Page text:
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Latitude: 57.147 / 57°8'49"N
Longitude: -2.0828 / 2°4'58"W
OS Eastings: 395086
OS Northings: 806240
OS Grid: NJ950062
Mapcode National: GBR SFM.KF
Mapcode Global: WH9QQ.ZMBC
Entry Name: St Clements Street, East St Clement's Church and Churchyard Including Boundary Wall
Listing Date: 12 January 1967
Source: Historic Scotland
Source ID: 354385
Historic Scotland Designation Reference: LB19954
Building Class: Cultural
Electoral Ward: George St/Harbour
Traditional County: Aberdeenshire
John Smith, 1828. 3-bay symmetrical Gothic church, situated within graveyard with advanced central, pinnacled, crocketted and balustraded 4-stage entrance clock tower. Coursed and snecked granite rubble with smooth rubble dressings. Base course. Buttresses divide bays. Pinnacles to corners. Pointed segmental-arched openings. Central pointed-arched hoodmoulded entrance doorway (boarded up 2006). Louvred openings to belfry above. Later 19th century single storey hall attached to rear (E).
Predominantly 4-pane fixed timber stained glass windows. Grey slates.
INTERIOR: not seen at time of resurvey (2006).
CHURCHYARD: encircling church. Variety of mainly 19th century gravestones, some with decorative carvings and many with nautical inscriptions.
BOUNDARY WALL: 1650 with later additions. High, coped rubble wall. Carved plaque on N with inscription 'GEORGE DAVIDSONE ELDER BURGESS OF ABD BIGIT THIS DYK ON HIS OWN EXPENSES 1650'.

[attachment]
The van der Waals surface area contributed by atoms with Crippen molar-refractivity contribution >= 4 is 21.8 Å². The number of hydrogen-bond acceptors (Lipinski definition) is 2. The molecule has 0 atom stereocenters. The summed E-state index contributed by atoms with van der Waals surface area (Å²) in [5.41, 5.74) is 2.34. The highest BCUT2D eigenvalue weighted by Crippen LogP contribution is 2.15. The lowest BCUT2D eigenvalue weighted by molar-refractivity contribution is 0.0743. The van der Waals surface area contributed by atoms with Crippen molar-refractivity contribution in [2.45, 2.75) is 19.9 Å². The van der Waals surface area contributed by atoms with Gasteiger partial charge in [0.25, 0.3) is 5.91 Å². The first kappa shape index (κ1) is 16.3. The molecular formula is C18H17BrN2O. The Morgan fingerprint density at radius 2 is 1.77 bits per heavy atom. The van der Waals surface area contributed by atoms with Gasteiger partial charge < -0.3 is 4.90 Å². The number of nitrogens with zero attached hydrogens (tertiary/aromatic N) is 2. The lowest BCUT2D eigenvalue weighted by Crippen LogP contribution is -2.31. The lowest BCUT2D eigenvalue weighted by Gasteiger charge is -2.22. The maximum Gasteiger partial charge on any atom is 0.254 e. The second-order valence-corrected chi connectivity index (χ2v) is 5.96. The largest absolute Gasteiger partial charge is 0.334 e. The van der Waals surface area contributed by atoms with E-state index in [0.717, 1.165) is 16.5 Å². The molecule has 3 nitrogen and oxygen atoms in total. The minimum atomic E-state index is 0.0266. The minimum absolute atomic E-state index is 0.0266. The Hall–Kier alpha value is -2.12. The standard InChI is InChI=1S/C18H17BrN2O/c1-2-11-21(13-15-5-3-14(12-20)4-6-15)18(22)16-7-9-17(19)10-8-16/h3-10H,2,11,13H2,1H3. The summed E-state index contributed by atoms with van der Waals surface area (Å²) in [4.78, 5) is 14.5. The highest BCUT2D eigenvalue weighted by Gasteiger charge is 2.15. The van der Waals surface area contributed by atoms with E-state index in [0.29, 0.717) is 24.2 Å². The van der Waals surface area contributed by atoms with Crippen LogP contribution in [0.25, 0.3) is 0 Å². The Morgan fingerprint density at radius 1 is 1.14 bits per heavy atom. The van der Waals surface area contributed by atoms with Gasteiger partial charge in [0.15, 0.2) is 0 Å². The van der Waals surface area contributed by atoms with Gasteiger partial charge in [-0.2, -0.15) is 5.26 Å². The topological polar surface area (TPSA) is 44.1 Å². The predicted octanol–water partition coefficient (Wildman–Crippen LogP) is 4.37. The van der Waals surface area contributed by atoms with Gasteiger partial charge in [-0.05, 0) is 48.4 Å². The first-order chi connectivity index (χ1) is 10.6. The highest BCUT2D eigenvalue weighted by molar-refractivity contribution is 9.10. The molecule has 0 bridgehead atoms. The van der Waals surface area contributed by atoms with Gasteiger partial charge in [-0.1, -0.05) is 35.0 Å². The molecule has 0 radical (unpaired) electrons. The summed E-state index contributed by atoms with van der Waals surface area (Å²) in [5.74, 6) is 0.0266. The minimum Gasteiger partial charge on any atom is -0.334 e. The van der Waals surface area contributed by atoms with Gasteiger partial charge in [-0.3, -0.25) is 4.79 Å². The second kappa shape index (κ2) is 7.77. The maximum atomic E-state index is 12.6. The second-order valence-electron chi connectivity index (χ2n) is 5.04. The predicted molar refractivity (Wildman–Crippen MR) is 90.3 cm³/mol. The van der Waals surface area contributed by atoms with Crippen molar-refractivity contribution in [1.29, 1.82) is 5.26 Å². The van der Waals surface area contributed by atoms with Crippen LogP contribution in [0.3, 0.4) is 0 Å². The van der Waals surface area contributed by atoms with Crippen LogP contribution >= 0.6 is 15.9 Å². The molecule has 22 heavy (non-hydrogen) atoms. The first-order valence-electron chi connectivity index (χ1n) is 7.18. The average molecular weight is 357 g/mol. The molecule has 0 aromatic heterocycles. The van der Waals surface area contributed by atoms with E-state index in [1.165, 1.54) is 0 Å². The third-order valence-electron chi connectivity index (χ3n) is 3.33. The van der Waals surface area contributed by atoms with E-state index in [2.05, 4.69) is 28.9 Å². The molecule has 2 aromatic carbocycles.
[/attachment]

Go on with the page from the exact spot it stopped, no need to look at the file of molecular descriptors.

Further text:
A good example of the work of local architect John Smith, East St Clement's is a striking building with an associated churchyard with a good collection of monuments. The central pinnacled tower is a strong feature and acts as a local landmark. The church is situated close to the Harbour and the onetime fishing community of Footdee.
The church was built to replace an earlier chapel, dating from the 15th century which had been for the use of the local fishermen and their families who lived in the surrounding area. The church was designed by John Smith to be at the heart of an extensive newly designed neighbourhood and was originally meant to be at the North side of a square. The plans for the neighbourhood never materialised and the area around St Clement's was gradually taken over by industry.
The graveyard provides an excellent historical record of the past local inhabitants, many of whom were involved in fishing or other maritime businesses.
John Smith (1781-1852), a native of Aberdeen, established himself in architectural practice in the city in 1804. He became the Master of Work in 1824 and designed many of Aberdeen's public buildings, showing an expertise in working with granite. With Archibald Simpson, (1790-1847), he was one of the major architects involved in designing the expanding nineteenth century city of Aberdeen. His other works include the Aberdeen Arts Centre. (see separate listing).
The church is currently disused (2006).
References from previous list description: Contracts, Aberdeen Journal Aug 15th 1827. NSA v12 p34. Hay Post-Ref Chs 241. Wilson, Delineation of Aberdeen p222. Chapman and Riley p147.
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